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Herbal Remedies for Lyme-Induced Social Anxiety

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Social anxiety can be severe and in itself debilitating, and is quite prevalent in patients with Chronic Lyme disease. It took me years to figure this out, as I suffered from such a severe case of Lyme induced social anxiety that attempting to connect with people who were in situations similar to my own (or with any other human being at all, really) was a laughable idea. I could not walk into a convenient store alone, or check my email or make phone calls without having major panic attacks that left me paralyzed with fear. Eventually, I began using various herbal remedies to help me gain control over my social anxiety, and with time, I met various others with Lyme disease who experienced severe social anxiety similar to my own. In order to do find solutions and connect with others like myself, I had to first understand just why exactly I went from a social butterfly to a vehemently devoted hermit seemingly overnight, and how this radical transformation was related to the effects of Lyme disease on the brain.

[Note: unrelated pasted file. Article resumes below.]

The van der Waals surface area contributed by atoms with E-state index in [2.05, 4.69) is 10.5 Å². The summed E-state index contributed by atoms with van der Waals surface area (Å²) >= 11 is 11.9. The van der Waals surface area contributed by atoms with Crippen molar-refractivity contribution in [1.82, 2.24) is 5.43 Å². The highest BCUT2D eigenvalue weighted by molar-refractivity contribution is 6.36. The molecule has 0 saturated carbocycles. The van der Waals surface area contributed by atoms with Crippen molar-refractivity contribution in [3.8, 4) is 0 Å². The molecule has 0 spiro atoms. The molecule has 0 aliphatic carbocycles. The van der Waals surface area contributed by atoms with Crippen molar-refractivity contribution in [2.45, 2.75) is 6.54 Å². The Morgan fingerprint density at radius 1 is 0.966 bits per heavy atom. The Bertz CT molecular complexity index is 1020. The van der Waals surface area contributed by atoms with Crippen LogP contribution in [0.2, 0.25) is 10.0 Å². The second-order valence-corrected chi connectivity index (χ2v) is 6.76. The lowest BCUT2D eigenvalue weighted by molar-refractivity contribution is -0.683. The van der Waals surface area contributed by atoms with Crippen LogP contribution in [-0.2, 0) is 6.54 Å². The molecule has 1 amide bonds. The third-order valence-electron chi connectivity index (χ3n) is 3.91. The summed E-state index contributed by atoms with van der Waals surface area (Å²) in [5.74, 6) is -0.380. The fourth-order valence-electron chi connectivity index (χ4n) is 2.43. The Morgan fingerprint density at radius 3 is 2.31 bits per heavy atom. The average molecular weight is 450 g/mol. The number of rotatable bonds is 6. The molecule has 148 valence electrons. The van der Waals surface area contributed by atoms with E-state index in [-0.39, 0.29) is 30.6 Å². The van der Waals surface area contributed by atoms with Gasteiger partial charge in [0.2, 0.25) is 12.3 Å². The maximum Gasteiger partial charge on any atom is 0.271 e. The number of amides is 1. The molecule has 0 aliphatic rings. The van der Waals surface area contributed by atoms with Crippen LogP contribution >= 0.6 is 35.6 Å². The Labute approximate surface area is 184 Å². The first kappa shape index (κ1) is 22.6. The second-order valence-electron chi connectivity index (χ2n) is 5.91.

The Link Between Social Anxiety and Lyme Disease

Sure, anyone can develop social anxiety after being locked up in the same four walls and alienated from others for an extended amount of time, as is the case for the large majority of people with chronic Lyme disease. However, there may be more to the story when it comes to Lyme disease and social anxiety, as it seems there is actually a scientific explanation regarding how Lyme disease effects the an area of the brain that controls anxiety. What I am saying is, remember when you were told that Lyme disease was all in your head? Well, if you are anything like me, you have likely been told or have thought the same about social anxiety –that it was all in your head and you could will it away with your thoughts. However, this may not be the case at all, and further intervention may be required.